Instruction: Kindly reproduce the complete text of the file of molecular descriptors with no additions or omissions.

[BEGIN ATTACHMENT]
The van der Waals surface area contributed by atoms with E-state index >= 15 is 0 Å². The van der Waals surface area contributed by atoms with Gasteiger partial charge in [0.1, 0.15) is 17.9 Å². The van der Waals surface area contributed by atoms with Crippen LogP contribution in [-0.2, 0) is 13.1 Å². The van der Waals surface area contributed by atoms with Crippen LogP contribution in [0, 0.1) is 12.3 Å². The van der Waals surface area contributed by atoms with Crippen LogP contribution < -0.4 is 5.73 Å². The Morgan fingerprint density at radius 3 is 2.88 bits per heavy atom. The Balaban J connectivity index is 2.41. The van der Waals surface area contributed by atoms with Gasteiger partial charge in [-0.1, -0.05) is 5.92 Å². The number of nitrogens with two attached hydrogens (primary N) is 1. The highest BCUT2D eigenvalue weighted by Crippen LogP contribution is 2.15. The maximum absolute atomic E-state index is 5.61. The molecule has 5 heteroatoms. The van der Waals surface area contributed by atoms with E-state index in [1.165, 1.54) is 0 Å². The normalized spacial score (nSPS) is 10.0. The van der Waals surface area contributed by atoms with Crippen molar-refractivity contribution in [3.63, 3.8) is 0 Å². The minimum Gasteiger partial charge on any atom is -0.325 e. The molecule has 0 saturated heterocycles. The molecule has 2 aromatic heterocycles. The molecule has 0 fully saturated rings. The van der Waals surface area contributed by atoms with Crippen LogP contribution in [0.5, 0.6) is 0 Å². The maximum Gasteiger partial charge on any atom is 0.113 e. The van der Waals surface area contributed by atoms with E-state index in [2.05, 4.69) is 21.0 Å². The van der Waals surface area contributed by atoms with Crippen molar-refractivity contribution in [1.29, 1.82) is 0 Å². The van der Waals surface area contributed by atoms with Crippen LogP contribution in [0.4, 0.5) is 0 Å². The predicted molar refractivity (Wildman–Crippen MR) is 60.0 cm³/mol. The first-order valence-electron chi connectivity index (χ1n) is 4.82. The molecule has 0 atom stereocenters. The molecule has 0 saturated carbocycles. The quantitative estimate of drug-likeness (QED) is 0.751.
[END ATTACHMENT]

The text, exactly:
The van der Waals surface area contributed by atoms with E-state index >= 15 is 0 Å². The van der Waals surface area contributed by atoms with Gasteiger partial charge in [0.1, 0.15) is 17.9 Å². The van der Waals surface area contributed by atoms with Crippen LogP contribution in [-0.2, 0) is 13.1 Å². The van der Waals surface area contributed by atoms with Crippen LogP contribution in [0, 0.1) is 12.3 Å². The van der Waals surface area contributed by atoms with Crippen LogP contribution < -0.4 is 5.73 Å². The Morgan fingerprint density at radius 3 is 2.88 bits per heavy atom. The Balaban J connectivity index is 2.41. The van der Waals surface area contributed by atoms with Gasteiger partial charge in [-0.1, -0.05) is 5.92 Å². The number of nitrogens with two attached hydrogens (primary N) is 1. The highest BCUT2D eigenvalue weighted by Crippen LogP contribution is 2.15. The maximum absolute atomic E-state index is 5.61. The molecule has 5 heteroatoms. The van der Waals surface area contributed by atoms with E-state index in [1.165, 1.54) is 0 Å². The normalized spacial score (nSPS) is 10.0. The van der Waals surface area contributed by atoms with Crippen molar-refractivity contribution in [3.63, 3.8) is 0 Å². The minimum Gasteiger partial charge on any atom is -0.325 e. The molecule has 0 saturated heterocycles. The molecule has 2 aromatic heterocycles. The molecule has 0 fully saturated rings. The van der Waals surface area contributed by atoms with Crippen LogP contribution in [0.5, 0.6) is 0 Å². The maximum Gasteiger partial charge on any atom is 0.113 e. The van der Waals surface area contributed by atoms with E-state index in [2.05, 4.69) is 21.0 Å². The van der Waals surface area contributed by atoms with Crippen molar-refractivity contribution in [1.29, 1.82) is 0 Å². The van der Waals surface area contributed by atoms with Crippen LogP contribution in [0.4, 0.5) is 0 Å². The predicted molar refractivity (Wildman–Crippen MR) is 60.0 cm³/mol. The first-order valence-electron chi connectivity index (χ1n) is 4.82. The molecule has 0 atom stereocenters. The molecule has 0 saturated carbocycles. The quantitative estimate of drug-likeness (QED) is 0.751.